According to McGill University, the behaviour of almost all land animals follows rhythms that are of endogenous origin. And humankind, also a terrestrial animal, is included in this. These cyclical fluctuations in behaviour are known as circadian rhythms, still according to the INSERM. The term “circadian” is a word constructed from the Latin circa, meaning “around” (or approximately), and diem, meaning “day”: it means “around one day”. Thus, in the literal sense, circadian rhythm means “rhythm taking place over a period of around one day”. This rhythm affects almost every one of our biological functions, directly or indirectly via our internal clock, which imposes it on our body. It’s in fact via this rhythm that our biological clock programs:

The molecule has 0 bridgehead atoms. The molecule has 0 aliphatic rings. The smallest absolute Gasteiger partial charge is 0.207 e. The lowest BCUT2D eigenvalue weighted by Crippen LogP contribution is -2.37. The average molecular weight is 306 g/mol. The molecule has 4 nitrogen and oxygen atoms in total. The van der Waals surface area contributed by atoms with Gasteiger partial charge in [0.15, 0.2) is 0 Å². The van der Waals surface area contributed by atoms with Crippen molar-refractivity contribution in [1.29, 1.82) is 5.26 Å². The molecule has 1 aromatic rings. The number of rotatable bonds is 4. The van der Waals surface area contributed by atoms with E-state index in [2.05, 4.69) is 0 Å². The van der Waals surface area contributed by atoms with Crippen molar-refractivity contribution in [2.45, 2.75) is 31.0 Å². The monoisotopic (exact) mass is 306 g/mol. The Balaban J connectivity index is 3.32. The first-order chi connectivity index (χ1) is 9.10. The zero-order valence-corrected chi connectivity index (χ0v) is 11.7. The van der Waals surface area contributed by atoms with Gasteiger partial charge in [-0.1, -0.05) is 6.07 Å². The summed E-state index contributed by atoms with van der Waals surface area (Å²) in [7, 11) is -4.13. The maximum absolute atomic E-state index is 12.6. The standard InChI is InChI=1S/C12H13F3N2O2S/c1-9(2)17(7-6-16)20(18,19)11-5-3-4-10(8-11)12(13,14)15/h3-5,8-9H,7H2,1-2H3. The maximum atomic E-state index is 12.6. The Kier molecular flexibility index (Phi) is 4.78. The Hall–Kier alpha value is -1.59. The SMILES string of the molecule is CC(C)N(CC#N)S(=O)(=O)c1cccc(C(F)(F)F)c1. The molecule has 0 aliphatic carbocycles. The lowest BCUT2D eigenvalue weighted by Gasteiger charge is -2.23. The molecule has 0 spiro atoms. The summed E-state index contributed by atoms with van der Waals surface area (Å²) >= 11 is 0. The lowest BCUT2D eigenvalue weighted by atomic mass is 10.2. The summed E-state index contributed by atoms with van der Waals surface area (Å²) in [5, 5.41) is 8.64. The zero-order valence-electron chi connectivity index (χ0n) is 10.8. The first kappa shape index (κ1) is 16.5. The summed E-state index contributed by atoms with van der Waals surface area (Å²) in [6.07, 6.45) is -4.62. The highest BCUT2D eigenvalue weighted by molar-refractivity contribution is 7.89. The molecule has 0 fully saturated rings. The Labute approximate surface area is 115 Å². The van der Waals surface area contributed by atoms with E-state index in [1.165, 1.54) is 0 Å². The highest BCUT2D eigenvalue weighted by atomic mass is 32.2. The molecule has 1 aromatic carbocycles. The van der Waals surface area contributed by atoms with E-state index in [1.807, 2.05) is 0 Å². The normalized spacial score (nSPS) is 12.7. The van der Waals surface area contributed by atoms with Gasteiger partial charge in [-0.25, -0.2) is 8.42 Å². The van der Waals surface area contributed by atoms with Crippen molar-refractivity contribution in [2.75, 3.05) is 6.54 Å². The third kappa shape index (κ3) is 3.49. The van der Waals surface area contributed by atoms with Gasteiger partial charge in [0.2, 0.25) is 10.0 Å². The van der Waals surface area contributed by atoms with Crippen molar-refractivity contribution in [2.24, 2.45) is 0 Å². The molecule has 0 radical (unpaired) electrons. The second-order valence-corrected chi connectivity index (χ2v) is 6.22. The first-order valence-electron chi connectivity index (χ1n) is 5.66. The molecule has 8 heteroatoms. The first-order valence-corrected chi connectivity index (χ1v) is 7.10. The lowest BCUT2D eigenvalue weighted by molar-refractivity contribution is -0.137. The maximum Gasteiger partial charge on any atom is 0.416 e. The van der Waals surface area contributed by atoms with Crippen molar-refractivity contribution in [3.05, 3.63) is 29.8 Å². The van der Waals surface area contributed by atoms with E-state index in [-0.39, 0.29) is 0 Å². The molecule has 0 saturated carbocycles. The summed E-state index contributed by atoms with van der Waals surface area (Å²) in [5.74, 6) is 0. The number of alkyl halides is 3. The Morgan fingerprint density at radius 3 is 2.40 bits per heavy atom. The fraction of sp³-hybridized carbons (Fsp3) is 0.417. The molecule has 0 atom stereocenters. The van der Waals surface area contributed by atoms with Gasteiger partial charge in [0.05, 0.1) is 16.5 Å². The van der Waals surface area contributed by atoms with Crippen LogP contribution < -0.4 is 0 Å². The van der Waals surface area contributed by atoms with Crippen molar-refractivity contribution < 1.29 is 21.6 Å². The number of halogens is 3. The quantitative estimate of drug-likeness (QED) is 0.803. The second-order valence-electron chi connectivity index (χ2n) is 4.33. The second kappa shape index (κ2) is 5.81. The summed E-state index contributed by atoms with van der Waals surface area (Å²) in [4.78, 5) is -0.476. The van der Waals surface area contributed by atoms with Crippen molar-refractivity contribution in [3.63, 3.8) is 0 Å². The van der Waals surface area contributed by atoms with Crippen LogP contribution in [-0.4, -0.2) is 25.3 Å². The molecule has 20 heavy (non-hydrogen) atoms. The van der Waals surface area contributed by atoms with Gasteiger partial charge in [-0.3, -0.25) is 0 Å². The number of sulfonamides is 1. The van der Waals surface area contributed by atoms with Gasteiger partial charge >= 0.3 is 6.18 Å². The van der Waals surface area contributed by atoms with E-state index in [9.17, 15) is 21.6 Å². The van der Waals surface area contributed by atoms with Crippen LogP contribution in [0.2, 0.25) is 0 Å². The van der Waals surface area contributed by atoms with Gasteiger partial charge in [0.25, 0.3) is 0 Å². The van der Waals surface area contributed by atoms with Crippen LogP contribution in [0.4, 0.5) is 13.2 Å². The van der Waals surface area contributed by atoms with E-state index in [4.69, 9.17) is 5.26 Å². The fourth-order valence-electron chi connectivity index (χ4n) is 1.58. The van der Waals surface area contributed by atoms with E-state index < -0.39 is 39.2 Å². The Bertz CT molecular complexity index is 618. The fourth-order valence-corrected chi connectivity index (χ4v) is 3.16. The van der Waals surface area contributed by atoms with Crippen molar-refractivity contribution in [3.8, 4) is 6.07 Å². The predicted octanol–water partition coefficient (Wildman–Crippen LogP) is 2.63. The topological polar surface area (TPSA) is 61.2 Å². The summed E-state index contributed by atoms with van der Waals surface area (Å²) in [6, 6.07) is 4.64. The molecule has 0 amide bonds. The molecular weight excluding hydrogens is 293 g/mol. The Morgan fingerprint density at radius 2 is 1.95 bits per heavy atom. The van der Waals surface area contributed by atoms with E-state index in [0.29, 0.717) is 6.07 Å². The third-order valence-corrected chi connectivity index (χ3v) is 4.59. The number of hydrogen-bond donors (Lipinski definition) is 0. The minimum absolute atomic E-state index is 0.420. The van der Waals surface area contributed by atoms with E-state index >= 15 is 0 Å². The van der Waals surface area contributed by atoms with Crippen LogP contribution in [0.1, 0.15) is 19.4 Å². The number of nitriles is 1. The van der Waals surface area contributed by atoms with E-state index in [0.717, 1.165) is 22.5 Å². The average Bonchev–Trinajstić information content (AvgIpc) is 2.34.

• Melatonin secretion at the end of the day,

  • The regulation of body temperature (lower in the early morning and higher during the day),

  • Or maintains maximum alertness from mid-morning to late afternoon.

Fact #3: The biological clock is not atomic, but it adjusts itself with the light!

Let's go back to the expression circadian rhythm to understand our statement above: it’s a rhythm that takes place over a period of about 24 hours. This proves that our internal clock is far from being ultra-precise! More concretely, this rhythm takes place over a period ranging from 23.5 to 24.5 hours, with an average of 24 hours and 10 minutes for a healthy person. With these variations, one's life rhythm would be out of phase with that of others, and life in society would be difficult, if not impossible! But like any clock, this one can be resynchronized over a specific time, which in this case is 24 hours. In our own clock, external factors take care of this, the most powerful of which is light.